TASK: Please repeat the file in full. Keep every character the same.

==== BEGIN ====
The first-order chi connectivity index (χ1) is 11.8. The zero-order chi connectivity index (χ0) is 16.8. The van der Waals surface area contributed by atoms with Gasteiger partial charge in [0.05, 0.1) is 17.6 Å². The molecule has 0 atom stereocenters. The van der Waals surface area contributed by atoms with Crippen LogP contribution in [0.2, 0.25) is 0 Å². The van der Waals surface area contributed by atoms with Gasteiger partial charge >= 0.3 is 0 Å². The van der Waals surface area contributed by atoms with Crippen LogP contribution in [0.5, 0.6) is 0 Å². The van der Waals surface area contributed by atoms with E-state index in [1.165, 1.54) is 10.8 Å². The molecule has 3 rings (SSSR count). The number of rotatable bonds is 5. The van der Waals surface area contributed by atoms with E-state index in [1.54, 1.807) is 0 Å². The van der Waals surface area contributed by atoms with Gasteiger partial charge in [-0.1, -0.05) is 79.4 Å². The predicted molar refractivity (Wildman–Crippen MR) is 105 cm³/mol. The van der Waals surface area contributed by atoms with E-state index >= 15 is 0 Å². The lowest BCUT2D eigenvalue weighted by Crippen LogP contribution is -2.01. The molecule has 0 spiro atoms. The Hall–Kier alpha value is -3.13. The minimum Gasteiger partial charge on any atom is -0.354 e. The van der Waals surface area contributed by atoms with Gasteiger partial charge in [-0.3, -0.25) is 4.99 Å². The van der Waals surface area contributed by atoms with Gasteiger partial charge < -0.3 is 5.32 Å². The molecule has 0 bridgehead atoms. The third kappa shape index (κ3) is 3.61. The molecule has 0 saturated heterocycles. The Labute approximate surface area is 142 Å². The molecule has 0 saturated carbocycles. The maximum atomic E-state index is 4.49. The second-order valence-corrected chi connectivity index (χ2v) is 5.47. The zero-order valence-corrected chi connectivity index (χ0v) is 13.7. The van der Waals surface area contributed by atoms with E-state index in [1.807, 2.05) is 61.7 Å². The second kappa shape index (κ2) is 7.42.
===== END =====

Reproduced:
The first-order chi connectivity index (χ1) is 11.8. The zero-order chi connectivity index (χ0) is 16.8. The van der Waals surface area contributed by atoms with Gasteiger partial charge in [0.05, 0.1) is 17.6 Å². The molecule has 0 atom stereocenters. The van der Waals surface area contributed by atoms with Crippen LogP contribution in [0.2, 0.25) is 0 Å². The van der Waals surface area contributed by atoms with Gasteiger partial charge >= 0.3 is 0 Å². The van der Waals surface area contributed by atoms with Crippen LogP contribution in [0.5, 0.6) is 0 Å². The van der Waals surface area contributed by atoms with E-state index in [1.165, 1.54) is 10.8 Å². The molecule has 3 rings (SSSR count). The number of rotatable bonds is 5. The van der Waals surface area contributed by atoms with E-state index in [1.54, 1.807) is 0 Å². The van der Waals surface area contributed by atoms with Gasteiger partial charge in [-0.1, -0.05) is 79.4 Å². The predicted molar refractivity (Wildman–Crippen MR) is 105 cm³/mol. The van der Waals surface area contributed by atoms with E-state index >= 15 is 0 Å². The lowest BCUT2D eigenvalue weighted by Crippen LogP contribution is -2.01. The molecule has 0 spiro atoms. The Hall–Kier alpha value is -3.13. The minimum Gasteiger partial charge on any atom is -0.354 e. The van der Waals surface area contributed by atoms with Gasteiger partial charge in [-0.3, -0.25) is 4.99 Å². The van der Waals surface area contributed by atoms with Gasteiger partial charge < -0.3 is 5.32 Å². The molecule has 0 bridgehead atoms. The third kappa shape index (κ3) is 3.61. The molecule has 0 saturated heterocycles. The Labute approximate surface area is 142 Å². The molecule has 0 saturated carbocycles. The maximum atomic E-state index is 4.49. The second-order valence-corrected chi connectivity index (χ2v) is 5.47. The zero-order valence-corrected chi connectivity index (χ0v) is 13.7. The van der Waals surface area contributed by atoms with E-state index in [1.807, 2.05) is 61.7 Å². The second kappa shape index (κ2) is 7.42.